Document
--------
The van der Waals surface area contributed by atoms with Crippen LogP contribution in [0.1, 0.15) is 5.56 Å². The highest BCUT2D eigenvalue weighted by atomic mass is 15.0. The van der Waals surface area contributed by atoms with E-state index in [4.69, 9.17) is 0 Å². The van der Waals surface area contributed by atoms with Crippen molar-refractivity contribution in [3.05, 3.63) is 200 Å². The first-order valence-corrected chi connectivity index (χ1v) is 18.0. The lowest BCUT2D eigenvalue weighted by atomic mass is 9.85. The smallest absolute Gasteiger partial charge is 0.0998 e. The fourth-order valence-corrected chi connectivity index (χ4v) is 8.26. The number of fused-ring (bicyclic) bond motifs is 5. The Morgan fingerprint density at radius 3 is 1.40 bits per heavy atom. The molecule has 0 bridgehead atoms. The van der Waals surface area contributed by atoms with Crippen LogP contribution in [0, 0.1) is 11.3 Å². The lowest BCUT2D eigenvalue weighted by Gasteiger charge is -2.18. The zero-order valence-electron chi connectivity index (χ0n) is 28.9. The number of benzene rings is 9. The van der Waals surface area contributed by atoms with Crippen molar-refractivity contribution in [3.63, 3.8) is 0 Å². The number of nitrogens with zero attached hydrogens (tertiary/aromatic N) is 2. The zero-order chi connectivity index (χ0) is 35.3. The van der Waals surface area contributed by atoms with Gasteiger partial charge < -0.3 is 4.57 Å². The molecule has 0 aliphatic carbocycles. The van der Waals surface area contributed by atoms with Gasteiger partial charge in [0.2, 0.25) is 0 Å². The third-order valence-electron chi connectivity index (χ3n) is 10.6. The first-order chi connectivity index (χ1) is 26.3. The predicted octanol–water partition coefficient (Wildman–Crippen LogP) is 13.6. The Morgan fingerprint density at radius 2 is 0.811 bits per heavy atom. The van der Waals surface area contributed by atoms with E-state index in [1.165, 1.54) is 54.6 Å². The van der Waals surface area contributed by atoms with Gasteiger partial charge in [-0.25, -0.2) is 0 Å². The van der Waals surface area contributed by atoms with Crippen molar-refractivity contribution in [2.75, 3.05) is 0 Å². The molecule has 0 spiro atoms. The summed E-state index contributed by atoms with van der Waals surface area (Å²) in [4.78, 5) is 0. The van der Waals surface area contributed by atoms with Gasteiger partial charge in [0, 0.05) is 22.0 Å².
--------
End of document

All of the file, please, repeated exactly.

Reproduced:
The van der Waals surface area contributed by atoms with Crippen LogP contribution in [0.1, 0.15) is 5.56 Å². The highest BCUT2D eigenvalue weighted by atomic mass is 15.0. The van der Waals surface area contributed by atoms with E-state index in [4.69, 9.17) is 0 Å². The van der Waals surface area contributed by atoms with Crippen molar-refractivity contribution in [3.05, 3.63) is 200 Å². The first-order valence-corrected chi connectivity index (χ1v) is 18.0. The lowest BCUT2D eigenvalue weighted by atomic mass is 9.85. The smallest absolute Gasteiger partial charge is 0.0998 e. The fourth-order valence-corrected chi connectivity index (χ4v) is 8.26. The number of fused-ring (bicyclic) bond motifs is 5. The Morgan fingerprint density at radius 3 is 1.40 bits per heavy atom. The molecule has 0 bridgehead atoms. The van der Waals surface area contributed by atoms with Crippen LogP contribution in [0, 0.1) is 11.3 Å². The lowest BCUT2D eigenvalue weighted by Gasteiger charge is -2.18. The zero-order valence-electron chi connectivity index (χ0n) is 28.9. The number of benzene rings is 9. The van der Waals surface area contributed by atoms with Crippen molar-refractivity contribution in [3.63, 3.8) is 0 Å². The number of nitrogens with zero attached hydrogens (tertiary/aromatic N) is 2. The zero-order chi connectivity index (χ0) is 35.3. The van der Waals surface area contributed by atoms with Gasteiger partial charge < -0.3 is 4.57 Å². The molecule has 0 aliphatic carbocycles. The van der Waals surface area contributed by atoms with Gasteiger partial charge in [0.2, 0.25) is 0 Å². The third-order valence-electron chi connectivity index (χ3n) is 10.6. The first-order chi connectivity index (χ1) is 26.3. The predicted octanol–water partition coefficient (Wildman–Crippen LogP) is 13.6. The Morgan fingerprint density at radius 2 is 0.811 bits per heavy atom. The van der Waals surface area contributed by atoms with E-state index in [1.165, 1.54) is 54.6 Å². The van der Waals surface area contributed by atoms with Gasteiger partial charge in [-0.25, -0.2) is 0 Å². The van der Waals surface area contributed by atoms with Crippen molar-refractivity contribution in [2.75, 3.05) is 0 Å². The molecule has 0 spiro atoms. The summed E-state index contributed by atoms with van der Waals surface area (Å²) in [4.78, 5) is 0. The van der Waals surface area contributed by atoms with Gasteiger partial charge in [0, 0.05) is 22.0 Å².